The PCC is responsible for the Kent Police gross budget of £458.7 million for 2023/24. He uses this money to make Kent a safer place to live and work. This sum takes into account predicted savings of £14.1 million.
As taxpayers, you have a right to see how he spends your money.
Central government grants
Council Tax Precept (2023/24)
Estimated council tax deficit (2021/22)
Locally generated income
Kent Police staff and officers' pay
Kent Police staff and officers' overtime
Transport (incl insurance)
Other non-pay costs including IT, supplies etc
Grants and victim services awarded by the PCC
Costs of the OPCC
Gross police and community safety spending
Council tax precept
The PCC is responsible for setting the police part of the council tax bill, known as the police precept.
Following consultation with the public and local partners, the PCC's proposal to set the precept for 2023/24 at £243.15 for an average (Band D) property was approved at a meeting of the Kent and Medway Police and Crime Panel on 1 February 2023. This is an increase of £15, or 6.57%, on the 2022/23 precept.
The reserves is the savings that the Police and Crime Commissioner has 'in the bank' to support the annual budget, fund investment in transformational projects and to use when necessary to mitigate against any financial risks. There is no defined minimum level of reserves that PCCs must hold.
In Kent the PCC, with advice from the Chief Finance Officer and taking into account local and national circumstances, has agreed that a general non-earmarked reserve of 3% of the net budget (around £12 million) is maintained for unforeseeable events - such as Operation Stack, large public order incidents, major investigations and civil incidents like flooding.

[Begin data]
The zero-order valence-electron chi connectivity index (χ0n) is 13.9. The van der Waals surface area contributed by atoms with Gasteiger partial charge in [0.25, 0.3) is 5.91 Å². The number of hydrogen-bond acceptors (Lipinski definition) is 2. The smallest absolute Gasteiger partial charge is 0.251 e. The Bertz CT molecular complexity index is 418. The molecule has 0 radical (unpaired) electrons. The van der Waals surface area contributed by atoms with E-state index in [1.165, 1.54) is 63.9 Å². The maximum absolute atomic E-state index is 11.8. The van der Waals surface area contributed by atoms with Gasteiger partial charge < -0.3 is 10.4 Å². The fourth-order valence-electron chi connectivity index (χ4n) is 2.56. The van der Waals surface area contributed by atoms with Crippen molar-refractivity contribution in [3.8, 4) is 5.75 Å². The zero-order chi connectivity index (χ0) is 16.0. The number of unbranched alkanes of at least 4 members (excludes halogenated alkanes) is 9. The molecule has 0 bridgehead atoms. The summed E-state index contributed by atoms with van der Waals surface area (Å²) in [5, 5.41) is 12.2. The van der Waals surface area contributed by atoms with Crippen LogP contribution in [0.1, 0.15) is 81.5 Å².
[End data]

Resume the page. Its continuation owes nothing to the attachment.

These are the draft, unaudited financial statements. The Press Notice below gives details of the progress of the external audit of the Accounts.
Press Notice: The external audit of the draft statement of accounts for the year ended 31 March 2023 has not yet been completed by our external auditors, EY LLP, due to the complex set of factors contributing to audit delays across the sector. This situation is allowed for by Regulation 10, paragraph (2a) of the Accounts and Audit Regulations 2015. (See attached link: The Accounts and Audit Regulations 2015 (legislation.gov.uk)). Therefore, this notification explains, as per paragraph (2a), that we are not yet able to publish our audited 2022/23 final statement of accounts in line with deadline of 30th September 2023, as per paragraph (1). The Joint Audit Committee will consider the results of the 2022/23 audit, after which we will publish the final audited accounts.
Ernst and Young LLP were appointed as the External Auditor for both the Kent Police and Crime Commissioner and the Chief Constable of Kent Police in 2018/19 financial year. This is for a period of five years.
The PCC and Chief Constable have taken the decision to opt in to the 'appointing person' arrangements made by Public Sector Audit Appointments (PSAA). An arrangement that offered a number of advantages over undertaking a separate procurement exercise.
PSAA were specified as the 'appointing person' under the provisions of the Local Audit and Accountability Act 2014. This meant that PSAA would make auditor appointments to relevant principal local government bodies that chose to opt into the national appointment arrangements.
The consultation on proposed appointments closed on 22 September 2017. As part of the process the PCC and Chief Constable were asked to confirm their satisfaction with Ernst & Young LLP as External Auditor from 2018/19, which it did. Formal notification of the appointment was received from PSAA on 18 December 2017.
Contracts, assets and liabilities
All contracts, assets and liabilities are in the name of the Kent Police and Crime Commissioner.